Hello, I have been a regular Distance Ed student since 2008 - I took my first classes in Print form back in 1991 - and took a long break but decided to resume my studies at UWP because I felt it was the best value. I found that in some subjects, it was very difficult for me to learn the materials without the benefit of a professor to see and hear his/her lecture. I often requested that they video tape the lectures but was told that there was no money in the budget to do so. I respectfully object! With YouTube and Streaming video, it should be quite simple to produce videos that students can view. I will be graduating this May, however - for future students, I do urge you to offer this kind of service. Distance Education Students pay the same tuition as brick and motor - but do not have direct access to campus facilities and do not drain on the campus budgets. That said; I believe that there should be plenty of room in the budget to offer these services to the Distance Ed students. Pioneering such a feature would keep UWP as a leader in Distance Education. I have entertained the thought of earning my Master’s Degree – and if I do, one of the features of that program would be to offer streaming video or YouTube videos of lectures. (P.S. Marquette University is partnering with Sonic Foundry – right now, it’s not for lectures, but they are using streaming video. Food for thought.)Thanks.
A 2014 wish list for blended and hybrid learning at UW-Platteville
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The reality is that technology and education are forever linked. The reality is that technology and (fill in the blank) is also forever linked. But, educational technology is well past its infancy. As the use of technology in instructional settings matures, the technology, itself, has also become more adaptable to sound pedagogical principles. Emerging educational technologies are typically not just fancy bells and whistles that can be shaped to use in a classroom for teaching and learning. New technologies are being designed specifically to foster student engagement and learning.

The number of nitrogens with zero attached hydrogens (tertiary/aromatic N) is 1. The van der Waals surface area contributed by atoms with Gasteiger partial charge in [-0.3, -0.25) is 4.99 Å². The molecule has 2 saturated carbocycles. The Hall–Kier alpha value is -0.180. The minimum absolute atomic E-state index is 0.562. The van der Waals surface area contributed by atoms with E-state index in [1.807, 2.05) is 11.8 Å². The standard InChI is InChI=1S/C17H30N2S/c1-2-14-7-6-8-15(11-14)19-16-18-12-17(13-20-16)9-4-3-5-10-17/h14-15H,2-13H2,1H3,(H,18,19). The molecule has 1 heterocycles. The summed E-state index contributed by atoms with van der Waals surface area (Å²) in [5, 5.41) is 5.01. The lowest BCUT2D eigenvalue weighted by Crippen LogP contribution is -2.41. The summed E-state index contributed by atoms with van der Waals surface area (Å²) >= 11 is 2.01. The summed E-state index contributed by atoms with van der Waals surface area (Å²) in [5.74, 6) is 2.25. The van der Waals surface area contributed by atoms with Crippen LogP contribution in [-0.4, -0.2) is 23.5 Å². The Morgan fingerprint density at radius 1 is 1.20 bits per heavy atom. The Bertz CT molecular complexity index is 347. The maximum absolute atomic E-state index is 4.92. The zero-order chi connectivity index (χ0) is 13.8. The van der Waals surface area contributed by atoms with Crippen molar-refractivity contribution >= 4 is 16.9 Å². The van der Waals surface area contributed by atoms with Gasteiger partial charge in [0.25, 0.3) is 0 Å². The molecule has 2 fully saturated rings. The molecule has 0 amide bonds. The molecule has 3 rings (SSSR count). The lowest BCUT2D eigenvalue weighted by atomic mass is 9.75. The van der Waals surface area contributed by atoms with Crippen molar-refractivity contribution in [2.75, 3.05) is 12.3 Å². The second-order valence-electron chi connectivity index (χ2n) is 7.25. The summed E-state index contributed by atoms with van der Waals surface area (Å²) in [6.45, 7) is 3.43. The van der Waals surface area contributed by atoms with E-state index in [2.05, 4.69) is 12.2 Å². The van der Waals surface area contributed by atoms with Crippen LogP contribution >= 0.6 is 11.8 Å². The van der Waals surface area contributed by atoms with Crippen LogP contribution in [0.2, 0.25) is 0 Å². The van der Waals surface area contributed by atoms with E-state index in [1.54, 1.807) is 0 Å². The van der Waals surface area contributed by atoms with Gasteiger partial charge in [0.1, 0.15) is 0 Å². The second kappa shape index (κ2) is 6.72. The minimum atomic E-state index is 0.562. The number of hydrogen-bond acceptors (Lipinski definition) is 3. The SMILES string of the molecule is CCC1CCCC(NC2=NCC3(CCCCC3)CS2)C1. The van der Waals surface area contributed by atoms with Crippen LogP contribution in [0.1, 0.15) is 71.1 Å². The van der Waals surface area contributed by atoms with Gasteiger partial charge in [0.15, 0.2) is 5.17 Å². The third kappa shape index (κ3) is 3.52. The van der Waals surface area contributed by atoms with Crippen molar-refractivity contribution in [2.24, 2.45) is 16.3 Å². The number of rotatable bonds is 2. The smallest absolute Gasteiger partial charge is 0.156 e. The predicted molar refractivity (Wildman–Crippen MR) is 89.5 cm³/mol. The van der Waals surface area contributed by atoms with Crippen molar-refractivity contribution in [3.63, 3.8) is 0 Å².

So as we welcome 2014 (mid-year for us in academia), let's pause to consider how these emerging technologies could impact and increase the level of blended (and hybrid) learning on campus.
Here's my wish list for blended learning at UW-Platteville for 2014.
- I hope the new year finds us using the language of blended and hybrid learning in instructional design and development, thinking about how technology can be effectively used to help students achieve program and course objectives.
- I'm confident the January 8-9 Desire2Learn upgrade will go smoothly and hope the new year and new version (10.1) will be the incentive for all UW-Platteville instructors to use Desire2Learn so we can provide all students the opportunity to keep track of their courses online.
- This gives me the opportunity to pass on a wish from students. They wish that the Desire2Learn grade book feature was used in all courses to allow them to always know where they stand in the evaluation of course objectives.
- Speaking of "standings"... I hope campus instructors join me on an exploration of how game-based elements can improve engagement in college classrooms.
- The word spreads that ICET is about more than Desire2Learn and instructors take advantage of the consulting and training available on new and emerging technologies.
- I hope the campus community begins to see the value of social media in creating a personal learning network and we connect with thought leaders all over the world to share our ideas on what works with blended learning.
- We all look forward to continued emphasis on quality teaching and learning even as instructional delivery methods change and develop.
Share some or your wishes or ideas below. If you want to talk about how to move an idea forward in your UW-Platteville class, get in touch with us at ICET.
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